• Uncertainty on Timing to Obtain a NAL: The date on which Upstart initiated discussions with the Bureau, or submitted its NAL request, is not disclosed, and there does not appear to be an easy mechanism to gauge how many persons have filed requests. Apart from formal requests, there is no way to measure how many persons have arranged for “informal preliminary discussion[s] in advance of filing [applications for NALs].”[5] Still one bit of information is clear: in the 18 months since the NAL Policy was adopted, only one NAL has been issued.
  • No Substantive Comment on the Federal Consumer Financial Law: Item (6)(b) of Upstart’s request plainly describes the need for a NAL: “Upstart’s underwriting methodology should not be precluded by ECOA’s prohibition of credit practices that result in disparate impact. Based on analysis to date, and as reflected in confidential information provided to the Bureau, Upstart believes that its underwriting methodology has not produced a disparate impact on protected classes in violation of ECOA or Regulation B.” The NAL makes no mention of “disparate impact” that could give any guidance—either to Upstart or to another person—about conduct by a creditor or its service provider that could be proscribed by Regulation B.
  • Substantial Benefits to Consumers Is a Real Criterion: Section C.2 of the NAL Policy requires a person to describe in a request “the extent to which evidence, including the requester’s own testing, indicates that the product’s aspects in question may provide substantial benefits to consumers.” In light of its success (unique, so far), Upstart’s NAL request will inevitably serve as a template for future applications on similar issues, and in this regard Upstart’s detailed account of the alleged benefits of Upstart’s underwriting model (set forth in item (4)) appears to establish a baseline for the kind and scope of the “evidence” the Bureau’s staff will expect in order to issue a NAL.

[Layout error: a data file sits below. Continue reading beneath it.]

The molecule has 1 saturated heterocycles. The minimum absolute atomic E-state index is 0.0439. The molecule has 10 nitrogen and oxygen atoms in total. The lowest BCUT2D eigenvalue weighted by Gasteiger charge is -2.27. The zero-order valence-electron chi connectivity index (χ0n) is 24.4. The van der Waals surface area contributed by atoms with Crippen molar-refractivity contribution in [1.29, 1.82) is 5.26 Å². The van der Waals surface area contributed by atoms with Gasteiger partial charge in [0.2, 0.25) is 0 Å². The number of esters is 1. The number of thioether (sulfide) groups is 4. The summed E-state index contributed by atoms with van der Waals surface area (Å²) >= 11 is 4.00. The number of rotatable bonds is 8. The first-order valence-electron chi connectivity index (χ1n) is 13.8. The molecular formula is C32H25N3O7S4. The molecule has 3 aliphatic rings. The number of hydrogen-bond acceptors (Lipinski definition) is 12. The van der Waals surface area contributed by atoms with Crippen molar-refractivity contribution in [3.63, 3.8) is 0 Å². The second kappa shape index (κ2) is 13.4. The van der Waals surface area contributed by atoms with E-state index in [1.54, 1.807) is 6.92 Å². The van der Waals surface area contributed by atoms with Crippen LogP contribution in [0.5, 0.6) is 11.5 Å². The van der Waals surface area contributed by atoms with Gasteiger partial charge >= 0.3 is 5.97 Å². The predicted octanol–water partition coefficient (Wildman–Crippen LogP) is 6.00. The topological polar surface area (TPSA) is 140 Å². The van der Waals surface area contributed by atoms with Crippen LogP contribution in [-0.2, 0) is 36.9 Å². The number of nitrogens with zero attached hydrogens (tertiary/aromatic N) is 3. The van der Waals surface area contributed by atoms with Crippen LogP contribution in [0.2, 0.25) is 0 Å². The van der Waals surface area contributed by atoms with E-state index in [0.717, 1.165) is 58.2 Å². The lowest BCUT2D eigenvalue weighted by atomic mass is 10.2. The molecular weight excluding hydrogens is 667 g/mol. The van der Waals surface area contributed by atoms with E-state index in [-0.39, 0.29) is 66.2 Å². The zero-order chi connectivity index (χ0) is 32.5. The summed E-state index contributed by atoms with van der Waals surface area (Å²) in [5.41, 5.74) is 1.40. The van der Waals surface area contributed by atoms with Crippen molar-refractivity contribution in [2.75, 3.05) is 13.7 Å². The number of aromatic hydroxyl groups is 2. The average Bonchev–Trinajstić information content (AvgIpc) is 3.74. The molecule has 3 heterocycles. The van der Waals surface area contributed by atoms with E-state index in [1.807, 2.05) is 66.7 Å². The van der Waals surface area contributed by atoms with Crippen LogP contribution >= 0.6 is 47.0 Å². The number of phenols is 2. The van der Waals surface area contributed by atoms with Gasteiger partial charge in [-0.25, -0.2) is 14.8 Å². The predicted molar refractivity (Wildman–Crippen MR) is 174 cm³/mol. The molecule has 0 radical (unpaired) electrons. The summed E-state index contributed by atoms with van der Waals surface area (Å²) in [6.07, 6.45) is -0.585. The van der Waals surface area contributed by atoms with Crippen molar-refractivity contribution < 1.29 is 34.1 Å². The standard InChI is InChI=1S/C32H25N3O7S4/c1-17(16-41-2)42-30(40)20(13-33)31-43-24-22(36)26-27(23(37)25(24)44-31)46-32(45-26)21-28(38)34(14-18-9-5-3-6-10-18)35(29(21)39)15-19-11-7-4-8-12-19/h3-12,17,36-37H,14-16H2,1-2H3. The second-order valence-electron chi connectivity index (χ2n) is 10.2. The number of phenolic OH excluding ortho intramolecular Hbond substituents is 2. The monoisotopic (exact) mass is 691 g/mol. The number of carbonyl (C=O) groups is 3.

• Supervision as a Condition for a NAL: One could easily infer that Upstart’s “own” request to the Bureau was highly negotiated. In its application for a NAL, Upstart—a non-depository person that does not appear to fit any of the categories that could give rise to the Bureau’s supervisory authorities under 12 U.S.C. § 5514(a)(1)—ceded reporting duties to the Bureau that generally correspond to supervisory functions, including:
    • Committing to sharing the “results of Upstart’s fair lending and access-to-credit test results” (item 9);
    • Promptly notifying the Bureau if Upstart is investigated, reviewed, or the object of an enforcement action by a government authority or the object of a “private civil action” (item 11); and
    • “[N]otify[ing] the Bureau before new variables are considered eligible for use in production” in Upstart’s underwriting model (item 14).

Taken together, the no-action treatment afforded by the Bureau for ECOA and Regulation B involves plenty of ongoing, informal supervisory actions by the Bureau that could well influence the pace and manner in which Upstart is able to innovate. Persons considering applying for no-action treatment should weigh carefully the downside risk of bringing to the Bureau’s attention through the application process a practice or product of potential compliance concern, especially in light of the small number of NALs to be issued each year. Other potential applicants for a NAL also will need to balance the constraints imposed by a successful NAL against the risks of proceeding without any Bureau assurances of no-action.